Department of Homeland Security:
Efforts to Assess Realignment of Its Field Office Structure
GAO-12-185R, Sep 28, 2012
- Accessible Text:
What GAO Found
DHS reported taking some steps to assess the realignment of its regional/field office structure. Since submitting an initial plan to Congress in 2004 that outlined regionalization, consolidation, and colocation opportunities, DHS officials said the agency considered the potential implementation of a unified regional field office structure through two major initiatives--the 2004 I-Staff review and the department's 2010 BUR. However, the I-Staff Regional Concept of Operations was not finalized or adopted, and in April 2012 a senior DHS official involved in the BUR effort stated that DHS no longer intends to implement the BUR recommendation related to regionalization because it is no longer the department's preferred approach. DHS had limited or no documentation related to either of these reviews, including the resulting key decisions from the efforts. As a result, we are unable to determine the extent to which DHS has fully considered the realignment of its regional/field office structure, including costs and benefits, since 2004. Standards for Internal Control in the Federal Government calls for clear documentation of significant events, which include assumptions and methods surrounding key decisions, and the standards also state that this documentation should be readily available for examination. DHS officials acknowledged the lack of documentation and plan to better document any future realignment efforts. DHS and component officials stated that operational and current budgetary constraints were key challenges to establishing a single DHS regional/field office structure, but they are exploring smaller-scale alternatives.
DHS and component officials identified several challenges related to large-scale regionalization, including concerns that the initiative would be disruptive to DHS and component workforce, missions, and operations. DHS officials also said that such realignment efforts would likely divert staff from their normal missionfocused duties. Another challenge cited was the cost associated with relocating facilities and terminating leases. While officials acknowledged that long-term cost savings and efficiencies could exceed the costs of initial investments in some cases, they stated that the short-term implementation costs remain a significant barrier to the implementation of a regional structure. Given the identified challenges of implementing a single, unified field office structure, DHS officials said the department's current thinking on harmonizing component regional configurations is best reflected in the Department of Homeland Security Strategic Plan: Fiscal Years 2012-2016. Specifically, the department plans to "explore virtual approaches to regional and functional coordination." However, without having adequate, specific documentation related to its regionalization assessments, decision makers at DHS are in a weaker position to assess the strengths and weaknesses of related policy options or alternatives.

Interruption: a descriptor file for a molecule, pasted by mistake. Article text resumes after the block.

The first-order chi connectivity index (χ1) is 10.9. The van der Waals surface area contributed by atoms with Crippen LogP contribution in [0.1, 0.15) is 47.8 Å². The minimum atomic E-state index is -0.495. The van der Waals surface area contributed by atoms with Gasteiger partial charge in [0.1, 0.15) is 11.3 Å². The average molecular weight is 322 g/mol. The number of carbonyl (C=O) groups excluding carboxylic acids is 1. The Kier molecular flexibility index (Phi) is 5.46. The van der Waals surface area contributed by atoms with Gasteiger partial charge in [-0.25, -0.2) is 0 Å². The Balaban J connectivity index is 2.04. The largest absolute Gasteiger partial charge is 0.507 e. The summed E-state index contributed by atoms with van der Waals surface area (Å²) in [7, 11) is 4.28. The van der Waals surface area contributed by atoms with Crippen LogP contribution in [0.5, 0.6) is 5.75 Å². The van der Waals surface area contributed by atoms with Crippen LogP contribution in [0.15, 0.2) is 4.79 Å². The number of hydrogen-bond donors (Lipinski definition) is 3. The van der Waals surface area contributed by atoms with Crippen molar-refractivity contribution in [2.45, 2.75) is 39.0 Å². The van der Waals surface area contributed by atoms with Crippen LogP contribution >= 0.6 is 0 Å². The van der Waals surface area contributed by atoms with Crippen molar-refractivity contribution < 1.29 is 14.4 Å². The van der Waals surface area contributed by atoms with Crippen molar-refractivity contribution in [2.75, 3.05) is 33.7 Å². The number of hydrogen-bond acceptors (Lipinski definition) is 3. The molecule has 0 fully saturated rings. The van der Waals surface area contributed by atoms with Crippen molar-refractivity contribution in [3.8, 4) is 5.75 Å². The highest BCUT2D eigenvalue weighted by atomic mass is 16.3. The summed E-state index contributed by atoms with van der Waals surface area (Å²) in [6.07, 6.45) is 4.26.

Why GAO Did This Study
This letter formally transmits a summary of oral briefings we gave on September 19 and 21, 2012, and subsequent agency comments. We provided this briefing in response to a request from Congress to examine issues surrounding the Department of Homeland Security's (DHS) regional/field office realignment efforts. Our work focused on DHS realignment efforts beginning in 2004, when DHS submitted a report to Congress stating that it would implement a "Regional Concept" to improve coordination with external partners and integrate internal DHS functions within departmental regions. Specifically, we addressed (1) the extent to which DHS has assessed the realignment of its key operational components' regional/field office structures since submitting its initial plan to Congress in 2004, (2) the challenges, if any, DHS and its key operational components have identified in the department's efforts to realign into a single DHS regional/field office structure, and what, if any, alternative actions have been identified.
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